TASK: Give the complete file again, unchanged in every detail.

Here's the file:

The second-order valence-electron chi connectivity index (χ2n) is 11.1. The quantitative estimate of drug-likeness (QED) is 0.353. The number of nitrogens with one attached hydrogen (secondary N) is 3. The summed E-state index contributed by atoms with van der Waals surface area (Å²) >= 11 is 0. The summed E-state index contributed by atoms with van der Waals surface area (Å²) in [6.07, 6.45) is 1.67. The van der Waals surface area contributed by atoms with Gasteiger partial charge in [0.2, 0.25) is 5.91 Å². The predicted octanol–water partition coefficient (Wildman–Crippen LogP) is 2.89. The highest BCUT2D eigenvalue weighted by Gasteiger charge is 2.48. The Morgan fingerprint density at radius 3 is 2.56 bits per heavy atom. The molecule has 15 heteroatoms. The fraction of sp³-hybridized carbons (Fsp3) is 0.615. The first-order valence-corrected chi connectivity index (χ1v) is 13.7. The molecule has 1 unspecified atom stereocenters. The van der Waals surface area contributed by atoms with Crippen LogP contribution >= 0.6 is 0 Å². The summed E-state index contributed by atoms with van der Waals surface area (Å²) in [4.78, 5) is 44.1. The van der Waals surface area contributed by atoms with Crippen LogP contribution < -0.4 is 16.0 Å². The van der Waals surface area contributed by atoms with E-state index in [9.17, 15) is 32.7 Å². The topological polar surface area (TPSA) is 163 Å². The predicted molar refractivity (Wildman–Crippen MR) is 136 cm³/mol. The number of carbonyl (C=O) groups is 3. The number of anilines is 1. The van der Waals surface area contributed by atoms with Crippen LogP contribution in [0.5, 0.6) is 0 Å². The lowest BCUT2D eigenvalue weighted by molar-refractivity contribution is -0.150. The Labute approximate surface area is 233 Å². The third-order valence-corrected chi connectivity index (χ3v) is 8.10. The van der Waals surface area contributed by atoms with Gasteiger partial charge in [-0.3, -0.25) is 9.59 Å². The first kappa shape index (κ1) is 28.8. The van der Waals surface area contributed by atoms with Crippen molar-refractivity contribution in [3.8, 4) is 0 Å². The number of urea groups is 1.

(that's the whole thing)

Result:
The second-order valence-electron chi connectivity index (χ2n) is 11.1. The quantitative estimate of drug-likeness (QED) is 0.353. The number of nitrogens with one attached hydrogen (secondary N) is 3. The summed E-state index contributed by atoms with van der Waals surface area (Å²) >= 11 is 0. The summed E-state index contributed by atoms with van der Waals surface area (Å²) in [6.07, 6.45) is 1.67. The van der Waals surface area contributed by atoms with Gasteiger partial charge in [0.2, 0.25) is 5.91 Å². The predicted octanol–water partition coefficient (Wildman–Crippen LogP) is 2.89. The highest BCUT2D eigenvalue weighted by Gasteiger charge is 2.48. The Morgan fingerprint density at radius 3 is 2.56 bits per heavy atom. The molecule has 15 heteroatoms. The fraction of sp³-hybridized carbons (Fsp3) is 0.615. The first-order valence-corrected chi connectivity index (χ1v) is 13.7. The molecule has 1 unspecified atom stereocenters. The van der Waals surface area contributed by atoms with Crippen LogP contribution >= 0.6 is 0 Å². The summed E-state index contributed by atoms with van der Waals surface area (Å²) in [4.78, 5) is 44.1. The van der Waals surface area contributed by atoms with Crippen LogP contribution < -0.4 is 16.0 Å². The van der Waals surface area contributed by atoms with E-state index in [9.17, 15) is 32.7 Å². The topological polar surface area (TPSA) is 163 Å². The predicted molar refractivity (Wildman–Crippen MR) is 136 cm³/mol. The number of carbonyl (C=O) groups is 3. The number of anilines is 1. The van der Waals surface area contributed by atoms with Crippen LogP contribution in [0.5, 0.6) is 0 Å². The lowest BCUT2D eigenvalue weighted by molar-refractivity contribution is -0.150. The Labute approximate surface area is 233 Å². The third-order valence-corrected chi connectivity index (χ3v) is 8.10. The van der Waals surface area contributed by atoms with Gasteiger partial charge in [-0.3, -0.25) is 9.59 Å². The first kappa shape index (κ1) is 28.8. The van der Waals surface area contributed by atoms with Crippen molar-refractivity contribution in [3.8, 4) is 0 Å². The number of urea groups is 1.